We gained an abandoned small water garden with the purchase of our current home. After our January arrival, it remained a green, sludgy, empty mess through the winter. Then one sunny day in spring, my non-gardener husband took responsibility for the dirty pool. He drained the water, cleaned the scum, installed water lilies, stocked it with goldfish, and fell in love with it.
If he had read The Water Gardener’s Bible (Rodale Press) before starting our pond’s renovation, our water garden would have contained more types of plants and more fish, resulting in more beauty. The book is a step-by-step guide to building, planting, stocking, and maintaining a backyard water garden.
The authors’ begin with advice on determining the pond’s size, shape and position and help you compile your shopping list. Lists of pond placement considerations, such as viewpoint, trees, electrical wires, drains, and sunlight are discussed. One interesting fact revealed was a list of plants (willows, buckeye, walnut, holly, laburnum, and evergreen trees) considered toxic to fish that shouldn’t be near the water.
My favorite section is the plant directory with photographs and information on flowering season, climate zones, height and width. Floating and marginal plants, lily-like plants, water lilies, lotus, bog plants and oxygenators are introduced. Marginal plants are those whose roots prefer or tolerate permanent water coverage and function similarly to a border on a garden bed.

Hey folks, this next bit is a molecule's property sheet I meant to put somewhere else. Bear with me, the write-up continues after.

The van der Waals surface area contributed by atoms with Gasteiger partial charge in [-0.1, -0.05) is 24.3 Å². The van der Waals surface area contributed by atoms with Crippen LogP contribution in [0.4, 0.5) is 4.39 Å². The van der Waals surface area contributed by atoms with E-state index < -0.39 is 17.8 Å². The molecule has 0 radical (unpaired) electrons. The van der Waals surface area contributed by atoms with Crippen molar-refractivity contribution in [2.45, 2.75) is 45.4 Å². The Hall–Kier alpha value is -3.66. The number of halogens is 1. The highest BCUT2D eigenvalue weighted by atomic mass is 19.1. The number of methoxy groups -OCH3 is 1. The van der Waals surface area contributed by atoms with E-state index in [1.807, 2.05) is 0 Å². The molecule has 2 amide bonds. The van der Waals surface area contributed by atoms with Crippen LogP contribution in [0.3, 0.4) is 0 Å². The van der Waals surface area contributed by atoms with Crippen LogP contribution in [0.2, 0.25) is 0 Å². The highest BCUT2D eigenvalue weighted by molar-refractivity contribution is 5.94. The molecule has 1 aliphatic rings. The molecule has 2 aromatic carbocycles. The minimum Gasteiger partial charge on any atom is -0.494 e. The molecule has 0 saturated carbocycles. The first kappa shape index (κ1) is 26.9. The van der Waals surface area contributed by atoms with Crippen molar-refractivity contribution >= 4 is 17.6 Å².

In a water garden book, a good fish directory must be included. Since goldfish like ours are the world’s most widely kept pet, I never imagined that so many fish existed for water gardens. The authors’ provide photographs, care for and pond types necessary for goldfish, koi, orfe, tench, sterlet, and other exotic pond fish.
The book concludes with points to aid in keeping your pond in good condition throughout the years, including the most helpful information on general and seasonal maintenance.
The authors’ backgrounds enable them to know the timing of activities. Kelly Billing has managed an aquatic nursery for more that twenty years and writes frequently for water gardening publications. Ben Helm is a qualified marine biologist who has farmed koi, managed aquatic businesses, and currently heads an aquatic department in a university. The experienced authors accept that some readers’ pools will include only plants, but their belief that “keeping fish in a pond certainly does add another dimension to ‘gardening’ and allows you to interact with your garden in a totally new way.”
Christine Thomson is a Raleigh gardener obsessed with plants. She is a volunteer at the Raulston Arboretum and fills her spare time reading books, especially volumes about vegetation.